The Meaning & The Origin Of Different Belts In Martial Arts

The Meaning & The Origin Of Different Belts In Martial Arts

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There are numerous myths and legends about how the different ranking colors of martial arts belts began. The most common being that legend says all martial artists started with a white belt. As they trained and fought, their belt became dirty with sweat and blood thus the color change. Of course, all dojo’s have a high standard of discipline and cleanliness and this idea would be unaccepted.
The first time belts were colored to show rank was in the mid 19th century. Dr. Jigoro Kano, known as the Japanese “Founder” of modern Judo, first started this practice. It was done in order to know and appreciate how far a student has come. Another common misconception is that the black belt is the highest “degree”. It is, in fact, a way to show that the student has completed his basic training. After that, the black belts are given a Dan. Starting with a 1st Dan black belt, or the beginner level, all the way to the 8th Dan or the Grandmaster. The highest level in both judo and karate is the 10th Dan. Gichin Funakoshi, the founder of modern karate adopted the belt ranking system in karate. Next, it was adopted by the Korean Byung Jick Ro in modern taekwondo.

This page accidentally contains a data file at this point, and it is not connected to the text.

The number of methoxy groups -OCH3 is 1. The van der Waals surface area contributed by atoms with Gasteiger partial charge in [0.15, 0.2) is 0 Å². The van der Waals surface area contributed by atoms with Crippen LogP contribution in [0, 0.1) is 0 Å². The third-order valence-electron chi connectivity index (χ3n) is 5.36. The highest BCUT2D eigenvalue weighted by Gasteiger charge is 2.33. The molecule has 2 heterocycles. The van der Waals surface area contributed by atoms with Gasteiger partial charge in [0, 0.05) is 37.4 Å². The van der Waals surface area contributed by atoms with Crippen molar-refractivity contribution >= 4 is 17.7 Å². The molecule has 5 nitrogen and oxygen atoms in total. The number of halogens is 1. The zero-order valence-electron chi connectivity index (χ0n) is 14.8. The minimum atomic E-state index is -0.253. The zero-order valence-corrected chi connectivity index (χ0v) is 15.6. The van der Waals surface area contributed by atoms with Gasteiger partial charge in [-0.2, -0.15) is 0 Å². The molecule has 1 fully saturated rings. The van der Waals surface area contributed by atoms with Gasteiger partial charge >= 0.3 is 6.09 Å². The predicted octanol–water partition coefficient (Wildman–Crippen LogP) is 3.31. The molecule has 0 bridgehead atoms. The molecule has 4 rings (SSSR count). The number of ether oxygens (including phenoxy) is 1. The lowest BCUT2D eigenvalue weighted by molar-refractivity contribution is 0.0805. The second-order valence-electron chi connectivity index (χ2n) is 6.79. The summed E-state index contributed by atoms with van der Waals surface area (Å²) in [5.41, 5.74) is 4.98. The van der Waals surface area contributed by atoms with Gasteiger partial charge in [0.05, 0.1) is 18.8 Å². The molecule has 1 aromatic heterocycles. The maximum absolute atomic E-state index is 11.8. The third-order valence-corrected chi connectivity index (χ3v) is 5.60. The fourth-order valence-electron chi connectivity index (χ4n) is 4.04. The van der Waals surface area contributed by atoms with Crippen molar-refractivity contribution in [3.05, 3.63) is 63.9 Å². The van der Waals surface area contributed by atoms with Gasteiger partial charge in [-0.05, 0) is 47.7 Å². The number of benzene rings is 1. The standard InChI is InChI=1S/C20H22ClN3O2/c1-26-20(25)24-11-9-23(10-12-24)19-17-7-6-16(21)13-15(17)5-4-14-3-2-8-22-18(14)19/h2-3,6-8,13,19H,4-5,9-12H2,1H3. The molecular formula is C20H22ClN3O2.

The origin of the color order was a simple one. As Korea and Japan were living in poverty after the Second World War the belts were dyed repeatedly. All students start with a white belt. It is then dyed yellow. Adding some red dye makes it orange. Then green and blue by adding blue dye. Purple is next with the addition of red. Then brown, red, and finally black. By constantly adding a darker dye to the original belt, they saved money while ranking the students.